ejcsanfran (#489)

@migraineheadache: And let's not forget – The Met's admission price remains "suggested"!

max bread (#5,970)

@IBentMyWookie The Met because of the ARMS AND ARMOR section, duh.

Mr. B (#10,093)

I always kind of suspected nobody really loves the Guggenheim.

dntsqzthchrmn (#2,893)

@City_Dater: Seconding the Frick. The Cloisters a close second.

Astigmatism (#1,950)

@IBentMyWookie The Met, because (a) if you stay away from the touristy areas (impressionism, Temple of Dendar, a few exhibitions) it's actually not that crowded, (b) it almost literally has something for everyone, (c) the visual storage room, and (d) you can randomly stumble on things like the Japanese garden, the Versailles panorama, or other hidden places that are completely deserted and awesome.

MoMA, because their modern collection is pretty much unsurpassed, their exhibitions are very well curated, and their cafeteria is the best, hands-down (though the entire museum is perpetually overrun).

The Whitney because post-war and ab-ex are my jam, they're willing to experiment with one-room exhibitions and newer artists you'd otherwise have to go to some horrible gallery to see, and because nobody else in the US has anything like the Bicentennial.

That said, I just realized I'm leaving out the Morgan. I need to stop.

HiredGoons (#603)

@Mr. B: The Guggenheim has too much Kandinsky.

Rosebud (#4,107)

@IBentMyWookie The Morgan Museum and Library!!!!!!

C_Webb (#855)

@IBentMyWookie I'm not crazy about the Guggenheim's holdings either, but they do an AMAZING outreach program with NYC public elementary schools that have lost funding for art classes. My 9 year old got to work with an artist once a week all school year, make great stuff, and then attend an "opening" for an exhibit of all the work, complete with kid docents. It was pretty freaking cool.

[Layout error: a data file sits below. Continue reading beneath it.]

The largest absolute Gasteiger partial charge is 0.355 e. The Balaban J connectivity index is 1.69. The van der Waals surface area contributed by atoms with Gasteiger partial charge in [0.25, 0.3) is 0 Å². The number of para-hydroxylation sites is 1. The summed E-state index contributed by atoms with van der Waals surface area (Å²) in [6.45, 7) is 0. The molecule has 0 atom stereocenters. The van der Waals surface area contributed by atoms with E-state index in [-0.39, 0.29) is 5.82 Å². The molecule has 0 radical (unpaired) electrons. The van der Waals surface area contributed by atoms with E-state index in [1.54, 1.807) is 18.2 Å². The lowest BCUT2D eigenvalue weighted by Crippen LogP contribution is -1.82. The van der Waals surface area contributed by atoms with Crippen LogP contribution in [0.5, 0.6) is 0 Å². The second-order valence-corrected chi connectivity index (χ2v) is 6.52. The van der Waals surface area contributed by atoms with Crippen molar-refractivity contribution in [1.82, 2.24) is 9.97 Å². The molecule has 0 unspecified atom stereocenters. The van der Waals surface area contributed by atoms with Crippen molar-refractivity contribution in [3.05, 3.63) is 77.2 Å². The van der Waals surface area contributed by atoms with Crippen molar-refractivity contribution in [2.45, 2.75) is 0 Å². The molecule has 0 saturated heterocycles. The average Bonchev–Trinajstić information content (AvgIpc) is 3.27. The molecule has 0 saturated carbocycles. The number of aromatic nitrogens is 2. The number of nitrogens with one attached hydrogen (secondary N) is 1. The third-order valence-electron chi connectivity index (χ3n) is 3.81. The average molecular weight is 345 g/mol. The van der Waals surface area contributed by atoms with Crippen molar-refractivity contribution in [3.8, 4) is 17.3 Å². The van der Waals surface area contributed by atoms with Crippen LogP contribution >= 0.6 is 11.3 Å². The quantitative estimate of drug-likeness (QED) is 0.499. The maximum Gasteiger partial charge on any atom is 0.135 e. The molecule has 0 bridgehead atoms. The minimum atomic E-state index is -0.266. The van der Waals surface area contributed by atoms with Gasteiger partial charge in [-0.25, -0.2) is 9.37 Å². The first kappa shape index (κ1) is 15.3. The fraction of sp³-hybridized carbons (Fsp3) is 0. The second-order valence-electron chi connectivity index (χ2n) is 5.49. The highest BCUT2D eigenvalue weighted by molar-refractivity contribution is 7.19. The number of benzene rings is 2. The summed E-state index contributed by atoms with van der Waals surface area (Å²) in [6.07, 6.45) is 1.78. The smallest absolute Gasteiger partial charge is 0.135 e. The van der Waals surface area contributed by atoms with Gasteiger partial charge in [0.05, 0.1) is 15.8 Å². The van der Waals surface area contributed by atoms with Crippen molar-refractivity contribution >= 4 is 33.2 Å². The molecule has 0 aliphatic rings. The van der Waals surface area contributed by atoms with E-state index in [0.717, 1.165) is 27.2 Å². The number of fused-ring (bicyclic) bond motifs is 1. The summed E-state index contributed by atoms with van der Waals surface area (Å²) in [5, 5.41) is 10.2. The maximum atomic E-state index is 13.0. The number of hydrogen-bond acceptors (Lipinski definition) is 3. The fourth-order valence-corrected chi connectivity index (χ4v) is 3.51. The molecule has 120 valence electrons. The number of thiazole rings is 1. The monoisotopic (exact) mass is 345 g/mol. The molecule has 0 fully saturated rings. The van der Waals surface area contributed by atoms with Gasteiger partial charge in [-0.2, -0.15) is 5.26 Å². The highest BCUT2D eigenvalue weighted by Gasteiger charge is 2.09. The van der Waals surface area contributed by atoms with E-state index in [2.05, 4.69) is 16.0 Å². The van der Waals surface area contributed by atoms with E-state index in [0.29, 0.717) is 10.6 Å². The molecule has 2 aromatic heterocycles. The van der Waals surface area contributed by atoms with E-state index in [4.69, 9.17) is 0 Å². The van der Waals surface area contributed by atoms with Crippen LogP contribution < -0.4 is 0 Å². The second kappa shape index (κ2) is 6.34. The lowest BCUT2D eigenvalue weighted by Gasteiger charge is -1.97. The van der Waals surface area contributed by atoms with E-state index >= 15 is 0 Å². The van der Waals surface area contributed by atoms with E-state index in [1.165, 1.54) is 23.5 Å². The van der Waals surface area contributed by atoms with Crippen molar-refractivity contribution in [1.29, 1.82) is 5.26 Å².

@IBentMyWookie Museum of Sex. Because it's about fucking.

No love for the Natural History Museum, anyone? I know they made a shitty movie about it, but they have dinosaurs! And a big ass whale! And diamonds! And the PLANETARIUM!

hman (#53)

@DorothyMantooth Hah – Didn't you have a crush on Neil DeGrasse Tyson or something?

@hman Awwwww, YES!! I'd call you a stalker, but I love that someone ever paid any attention at all to anything I've said and also I LOVE YOU!

Hammer (#13,641)

Does that mean tickets to movie screenings will cost $25 now?

Rosebud (#4,107)

@Hammer No, they will be $12 for adults, $10 for senior citizens 65 and older, and $8 for students. Film admission for children 16 and under will remain free.

ejcsanfran (#489)

C'mon – doesn't everyone know someone who works at MoMA and can put them on the comp list?

HiredGoons (#603)

@ejcsanfran: *call me

HiredGoons (#603)

@ejcsanfran: Also you can go when its closed!

tiny dancer (#1,774)

Perhaps the one(?) perk to being a grad student in this city. Thousands of dollars in debt, but free admission to MoMA.

checkonetwo (#3,234)

@tiny dancer Does that also apply to law students? Or do we just assume they need no culture (lest they discover Shakespeare wants to kill them all)?

tiny dancer (#1,774)

@checkonetwo I think it depends on your school. MoMA states that their student admission is $12 (with ID!), so that's a worst case scenario for you. My school has a deal with MoMA that gets us in free. Maybe yours does too, I'd check with your school. If you happen to be at CU, I believe it applies to the whole university, and not just random programs/schools within.

Chairman Meow (#820)

$25 is 3.4 hours of minimum-wage work. The poor don't need to look at art, I guess.

@Chairman Meow : And so, extra kudos to the Met for retaining their "suggested but not required" admission policy.

HiredGoons (#603)

They have this thing, called a membership – you also get to go to parties, see stuff before everyone else, and movie premieres; the annual cost is basically one month of premium cable (or, now, 4 visits).

Have an hour to kill in midtown? Go pop in and see some of the greatest works of art on Earth without the pressure of seeing everything because you just shelled out $25 bucks and only have 4 or 5 hours.